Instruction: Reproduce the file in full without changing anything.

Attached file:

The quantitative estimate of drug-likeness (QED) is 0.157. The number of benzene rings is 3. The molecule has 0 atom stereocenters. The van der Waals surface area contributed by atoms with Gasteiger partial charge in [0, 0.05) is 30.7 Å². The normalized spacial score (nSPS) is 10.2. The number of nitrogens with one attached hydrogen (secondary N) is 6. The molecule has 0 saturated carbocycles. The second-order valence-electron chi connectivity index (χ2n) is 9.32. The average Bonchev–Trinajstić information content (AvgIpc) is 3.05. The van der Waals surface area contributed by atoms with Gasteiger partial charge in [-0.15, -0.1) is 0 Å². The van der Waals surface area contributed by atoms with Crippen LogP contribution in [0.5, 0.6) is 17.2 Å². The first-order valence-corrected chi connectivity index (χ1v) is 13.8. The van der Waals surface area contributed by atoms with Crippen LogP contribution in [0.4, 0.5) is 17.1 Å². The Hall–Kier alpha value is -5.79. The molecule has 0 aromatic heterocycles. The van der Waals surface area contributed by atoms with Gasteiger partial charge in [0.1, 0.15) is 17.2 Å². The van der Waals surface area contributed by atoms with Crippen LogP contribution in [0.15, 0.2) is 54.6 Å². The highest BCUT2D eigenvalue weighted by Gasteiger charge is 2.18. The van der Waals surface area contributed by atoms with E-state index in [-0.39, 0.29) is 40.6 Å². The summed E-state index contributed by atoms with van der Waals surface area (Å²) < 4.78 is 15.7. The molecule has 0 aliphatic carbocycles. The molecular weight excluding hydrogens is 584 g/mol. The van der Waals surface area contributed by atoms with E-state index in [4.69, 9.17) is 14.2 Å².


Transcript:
The quantitative estimate of drug-likeness (QED) is 0.157. The number of benzene rings is 3. The molecule has 0 atom stereocenters. The van der Waals surface area contributed by atoms with Gasteiger partial charge in [0, 0.05) is 30.7 Å². The normalized spacial score (nSPS) is 10.2. The number of nitrogens with one attached hydrogen (secondary N) is 6. The molecule has 0 saturated carbocycles. The second-order valence-electron chi connectivity index (χ2n) is 9.32. The average Bonchev–Trinajstić information content (AvgIpc) is 3.05. The van der Waals surface area contributed by atoms with Gasteiger partial charge in [-0.15, -0.1) is 0 Å². The van der Waals surface area contributed by atoms with Crippen LogP contribution in [0.5, 0.6) is 17.2 Å². The first-order valence-corrected chi connectivity index (χ1v) is 13.8. The van der Waals surface area contributed by atoms with Crippen LogP contribution in [0.4, 0.5) is 17.1 Å². The Hall–Kier alpha value is -5.79. The molecule has 0 aromatic heterocycles. The van der Waals surface area contributed by atoms with Gasteiger partial charge in [0.1, 0.15) is 17.2 Å². The van der Waals surface area contributed by atoms with Crippen LogP contribution in [0.15, 0.2) is 54.6 Å². The highest BCUT2D eigenvalue weighted by Gasteiger charge is 2.18. The van der Waals surface area contributed by atoms with E-state index in [-0.39, 0.29) is 40.6 Å². The summed E-state index contributed by atoms with van der Waals surface area (Å²) < 4.78 is 15.7. The molecule has 0 aliphatic carbocycles. The molecular weight excluding hydrogens is 584 g/mol. The van der Waals surface area contributed by atoms with E-state index in [4.69, 9.17) is 14.2 Å².